Information School Ph.D. candidate Prerna Juneja, advised by Assistant Professor Tanu Mitra, is the recipient of this year’s University of Washington Graduate School Medal for her research on misinformation.
The Graduate School Medal is awarded to one doctoral candidate at the university each year to recognize a scholar-citizen who is tackling a challenge of significant social importance through rigorous scholarship. The winner is then selected through a highly competitive process. Juneja was honored at a ceremony in early June and recognized with a $5,000 award.
“I feel immensely happy and humbled to receive this award, especially considering the exceptional pool of candidates I was competing with,” said Juneja. “Everyone in this year's cohort is doing remarkable work, so even being nominated amongst such talented individuals is an honor.”
Juneja's research focuses on exploring how social computing platforms contribute to the dissemination of misinformation through algorithmic auditing. Specifically, she investigates the role of algorithms on platforms like Amazon and YouTube in amplifying misleading information. She poses critical questions such as, “When users engage with problematic content, like watching a misinformative video on YouTube or adding an anti-vaccine book to their Amazon cart, how does that action impact their future searches and recommendations?”
After conducting misinformation audits on different platforms, Juneja set out to design defenses against it. But before thinking about the solutions, she spoke with fact-checking organizations and news agencies across four continents. Through these conversations, she not only gained a global perspective on prevailing fact-checking practices but also identified the challenges faced by these organizations. This groundwork laid a solid foundation for her subsequent efforts to combat misinformation effectively and highlighted the importance of studying misinformation beyond the U.S.
“Misinformation is a global problem and solutions that work in the U.S. may not necessarily be applicable elsewhere,” said Juneja. "The problems and challenges associated with misinformation vary due to all the different factors at play, such as politics, policies, culture and information infrastructure.”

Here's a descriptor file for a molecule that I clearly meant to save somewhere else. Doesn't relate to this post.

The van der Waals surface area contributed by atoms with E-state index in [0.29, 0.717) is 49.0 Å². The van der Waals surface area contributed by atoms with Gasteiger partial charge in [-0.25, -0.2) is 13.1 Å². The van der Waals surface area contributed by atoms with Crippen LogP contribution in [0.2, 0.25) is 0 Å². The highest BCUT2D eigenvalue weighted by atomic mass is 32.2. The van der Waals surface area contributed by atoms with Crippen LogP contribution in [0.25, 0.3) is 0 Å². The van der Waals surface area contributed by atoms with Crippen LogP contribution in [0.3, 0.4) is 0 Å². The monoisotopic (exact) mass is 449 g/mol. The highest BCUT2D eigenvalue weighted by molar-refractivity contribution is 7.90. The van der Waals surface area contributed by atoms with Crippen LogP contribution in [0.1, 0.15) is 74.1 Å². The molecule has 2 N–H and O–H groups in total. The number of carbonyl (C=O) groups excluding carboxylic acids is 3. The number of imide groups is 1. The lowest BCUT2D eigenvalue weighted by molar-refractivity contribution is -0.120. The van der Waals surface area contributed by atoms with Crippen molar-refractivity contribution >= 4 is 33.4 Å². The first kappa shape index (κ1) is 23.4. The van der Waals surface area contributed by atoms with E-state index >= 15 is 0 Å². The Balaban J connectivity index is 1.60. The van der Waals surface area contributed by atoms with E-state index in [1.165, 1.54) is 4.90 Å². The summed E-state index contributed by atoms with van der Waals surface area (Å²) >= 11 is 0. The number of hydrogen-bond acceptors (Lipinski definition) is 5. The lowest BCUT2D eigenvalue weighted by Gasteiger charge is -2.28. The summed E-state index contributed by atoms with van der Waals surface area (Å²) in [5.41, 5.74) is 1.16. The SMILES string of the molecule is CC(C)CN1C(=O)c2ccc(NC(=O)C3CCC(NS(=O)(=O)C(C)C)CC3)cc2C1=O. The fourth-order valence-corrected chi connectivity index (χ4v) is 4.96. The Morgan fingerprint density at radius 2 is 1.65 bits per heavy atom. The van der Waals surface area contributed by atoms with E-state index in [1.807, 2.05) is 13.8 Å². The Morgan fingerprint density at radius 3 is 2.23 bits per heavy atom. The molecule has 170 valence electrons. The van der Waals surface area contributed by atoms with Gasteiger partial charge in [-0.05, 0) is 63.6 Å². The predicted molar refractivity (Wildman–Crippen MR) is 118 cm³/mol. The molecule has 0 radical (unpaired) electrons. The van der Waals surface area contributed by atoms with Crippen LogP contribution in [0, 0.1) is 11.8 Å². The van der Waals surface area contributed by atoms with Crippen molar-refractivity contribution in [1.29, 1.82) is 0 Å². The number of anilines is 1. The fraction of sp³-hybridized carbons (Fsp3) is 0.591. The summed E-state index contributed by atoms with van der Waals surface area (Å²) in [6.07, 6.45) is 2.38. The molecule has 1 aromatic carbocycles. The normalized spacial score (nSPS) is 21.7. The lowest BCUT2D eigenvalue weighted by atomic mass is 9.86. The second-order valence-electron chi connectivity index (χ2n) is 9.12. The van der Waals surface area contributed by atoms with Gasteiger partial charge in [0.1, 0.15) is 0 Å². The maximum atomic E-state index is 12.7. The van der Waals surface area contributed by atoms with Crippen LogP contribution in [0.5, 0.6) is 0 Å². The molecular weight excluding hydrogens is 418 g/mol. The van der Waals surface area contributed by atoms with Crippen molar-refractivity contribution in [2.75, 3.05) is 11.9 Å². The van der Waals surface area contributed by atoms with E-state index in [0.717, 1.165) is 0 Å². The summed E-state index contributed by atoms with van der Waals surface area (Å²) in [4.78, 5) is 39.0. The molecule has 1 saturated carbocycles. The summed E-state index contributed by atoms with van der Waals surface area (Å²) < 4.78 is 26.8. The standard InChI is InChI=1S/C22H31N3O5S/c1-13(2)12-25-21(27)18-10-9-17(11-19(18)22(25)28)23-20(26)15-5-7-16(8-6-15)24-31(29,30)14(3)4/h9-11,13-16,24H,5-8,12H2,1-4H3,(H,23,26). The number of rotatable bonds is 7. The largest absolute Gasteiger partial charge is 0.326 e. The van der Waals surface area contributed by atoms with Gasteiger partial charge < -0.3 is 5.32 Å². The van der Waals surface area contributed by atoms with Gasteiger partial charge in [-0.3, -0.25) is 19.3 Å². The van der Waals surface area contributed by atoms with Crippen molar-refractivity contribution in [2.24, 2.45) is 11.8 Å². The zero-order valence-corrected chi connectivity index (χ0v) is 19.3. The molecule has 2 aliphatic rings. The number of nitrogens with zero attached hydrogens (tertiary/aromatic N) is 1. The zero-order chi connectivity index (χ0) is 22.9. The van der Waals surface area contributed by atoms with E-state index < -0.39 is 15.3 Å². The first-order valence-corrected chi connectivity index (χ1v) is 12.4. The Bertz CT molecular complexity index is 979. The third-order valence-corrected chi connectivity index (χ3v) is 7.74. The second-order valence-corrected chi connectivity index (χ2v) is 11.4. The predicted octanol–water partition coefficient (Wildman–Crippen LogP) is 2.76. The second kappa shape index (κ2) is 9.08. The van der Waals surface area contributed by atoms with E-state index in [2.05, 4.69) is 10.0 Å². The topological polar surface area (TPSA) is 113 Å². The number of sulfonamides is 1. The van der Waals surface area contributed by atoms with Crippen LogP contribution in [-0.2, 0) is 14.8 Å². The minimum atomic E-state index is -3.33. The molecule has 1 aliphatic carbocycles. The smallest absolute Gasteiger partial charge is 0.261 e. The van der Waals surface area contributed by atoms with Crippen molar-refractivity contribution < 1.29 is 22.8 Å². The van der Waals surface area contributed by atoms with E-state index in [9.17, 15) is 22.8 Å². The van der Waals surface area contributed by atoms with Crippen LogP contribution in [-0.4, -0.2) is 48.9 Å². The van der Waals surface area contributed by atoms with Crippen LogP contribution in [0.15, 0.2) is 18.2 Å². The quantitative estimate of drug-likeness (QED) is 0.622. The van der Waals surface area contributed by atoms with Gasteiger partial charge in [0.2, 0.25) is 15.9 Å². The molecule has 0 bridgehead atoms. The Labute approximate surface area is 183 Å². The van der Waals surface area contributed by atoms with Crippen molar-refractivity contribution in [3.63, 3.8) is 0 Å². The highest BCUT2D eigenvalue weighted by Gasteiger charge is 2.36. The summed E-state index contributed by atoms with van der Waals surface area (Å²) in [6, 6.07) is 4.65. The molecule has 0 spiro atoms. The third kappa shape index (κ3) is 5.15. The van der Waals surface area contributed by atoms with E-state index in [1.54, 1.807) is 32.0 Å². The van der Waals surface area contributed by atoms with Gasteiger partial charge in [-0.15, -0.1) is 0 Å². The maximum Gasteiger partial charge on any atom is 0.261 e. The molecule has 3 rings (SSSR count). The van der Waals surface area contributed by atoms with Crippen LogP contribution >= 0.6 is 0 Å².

In collaboration with PesaCheck, the largest Indigenous fact-checking organization in Africa, Juneja designed a tool to combat misinformation specifically tailored to address the challenges in the Global South. This tool has been successfully deployed and utilized to monitor and identify misinformation on YouTube, focusing on topics such as Kenyan elections, COVID-19, politics and ebola.
“The feedback we have received on the tool has been really encouraging. Collaborating with people who are actually going to use the tool is essential to designing effective solutions and technology,” said Juneja. A technology or tool should not be built in isolation. It's really important that you actually involve the people who are actually going to use it.”
Juneja has already shared her findings with Congress and remains committed to further understanding the narratives surrounding misinformation in the Global South. She aims to continue working closely with fact-checking organizations to enhance technological defenses against misinformation.
"As technology continues to progress, it is vital to constantly improve our tools and explore additional solutions," said Juneja.
She acknowledged that the deployed tool is not a complete solution to the problem and emphasized the importance of iterative development. “It must be a continuous work in progress,” said Juneja. She underscored the need for continued dialogue between different stakeholder groups, including platforms, policymakers, fact-checking organizations, news agencies, and users of technology, to ensure the effectiveness of technological solutions in the fight against online misinformation.